Fixing the Race Problem:
Race & Assimilation in the United States & Brazil
Since the French Revolution heralded ideals such as liberty, equality, and fraternity, scholars have asserted that all societies would gradually perpetuate such values within their cultural context. Additionally, some argue, civilizations would continue on a path toward the attainment of such principles. Such a realization would mean the decline of racial prejudice, and the universal acceptance of cultures. Under this guise, the world is moving towards assimilation of all individuals and the fulfillment of each individual potential will be possible. If such a theory is accepted, Brazil and the United States , two democracies noted for their cultural pluralism, are making headway in the eradication of race as an indicator of worth. Through academic research, and personal observations, this article seeks to determine the validity of the assimilation theory as it applies to the United States and Brazil .
Both Brazil and the United States are similar in their histories and their social diversity, but in the treatment of race they vary greatly. Americans treat race in terms of black and white, with little allowance for those of mixed blood. Brazilians, however, recognize a wide range of racial classifications, some of which are based on more than the color of an individual's skin. Such classifications can be defined by physical characteristics such as hair texture, or eye color. Brazilians have also proclaimed their mixed society as an indication of their national character, a uniqueness which is distinctly Brazilian. The United States , on the other hand, has been criticized for the discrepancy between the values decreed in the Constitution such as liberty and equality, and the rampant practice of racial discrimination. Scholar G. Myrdal, in his novel, “An American Dilemma,” further defines this phenomenon as an interaction of three variables: “first, the cultural creed honored in cultural tradition and partly enacted into law; second the beliefs and attitudes of individuals regarding the principles of the creed; and third, the actual practices of individuals with reference to it.”
At initial evaluation one might infer that the United States is the least racially assimilated culture of the two countries. After analysis, however, one can affirm that both countries social hierarchy's promote racial prejudice, just in two very different manners. On the most basic level, in the United States social mobility is restricted by the color of your skin. This racial discourse is marked by its rigidity and limitations.
In opposition, the Brazilian racial taxonomy is characterized by flexibility as evident in its multitude of racial classifications. The racial prejudice lies not in the dichotomy between black and white, as in the United States , but in socioeconomic status and education level. In Brazil , social desirability is achieved through the “whitening” of one's skin, which in itself implies a preference for European ancestry. For example and individual may appear to be black, but a college education can “advance” their racial classification to mulatto. World famous soccer player Pele demonstrated this Brazilian paradigm when he classified his daughter as white despite the fact that she was of mixed blood. It confirms an overwhelming desire to be white, or have white tendencies within Brazilian society.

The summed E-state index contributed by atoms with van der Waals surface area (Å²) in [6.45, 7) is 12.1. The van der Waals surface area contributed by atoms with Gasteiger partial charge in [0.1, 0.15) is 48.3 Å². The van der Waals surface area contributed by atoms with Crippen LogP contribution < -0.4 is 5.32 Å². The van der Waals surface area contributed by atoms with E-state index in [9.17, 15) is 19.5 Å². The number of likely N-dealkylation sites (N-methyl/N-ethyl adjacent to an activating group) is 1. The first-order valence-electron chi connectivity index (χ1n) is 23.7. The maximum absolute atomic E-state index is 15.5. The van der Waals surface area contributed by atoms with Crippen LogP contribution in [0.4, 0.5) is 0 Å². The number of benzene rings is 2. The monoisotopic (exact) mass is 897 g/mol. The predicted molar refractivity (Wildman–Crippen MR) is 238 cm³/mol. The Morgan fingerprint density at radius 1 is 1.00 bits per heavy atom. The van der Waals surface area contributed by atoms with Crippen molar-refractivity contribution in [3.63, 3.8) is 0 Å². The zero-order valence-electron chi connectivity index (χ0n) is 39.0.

As an American visiting Brazil , one can draw on personal observations and knowledge of both systems in assessing the validity of assimilation in both countries. It was my experience that a system of racial prejudice reinforced by socioeconomic factors is pervasive in Brazil . I draw this conclusion from my observations of the Favelas in Rio de Janeiro , and the beggars in both Salvador and Rio . One might also notice that it is not entirely uncommon to see an impoverished Brazilian with lighter skin, but it is rare to see a wealthy Brazilian with very dark skin. Such observations would verify the former conclusions.
In conclusion, both countries have significant barriers in the realization of full cultural and racial assimilation. It remains that unrestricted assimilation and full equality cannot be fulfilled without unobstructed access to quality education and the professional work force.
Penha-Lopes, V. (1996) What next? On race and assimilation in the United States and Brazil . Journal of Black studies , 26(6), 809-826.
Toplin, R. (1971). Reinterpreting comparative race relations: the Untied States and Brazil . Journal of Black Studies , 2(2), 135-155.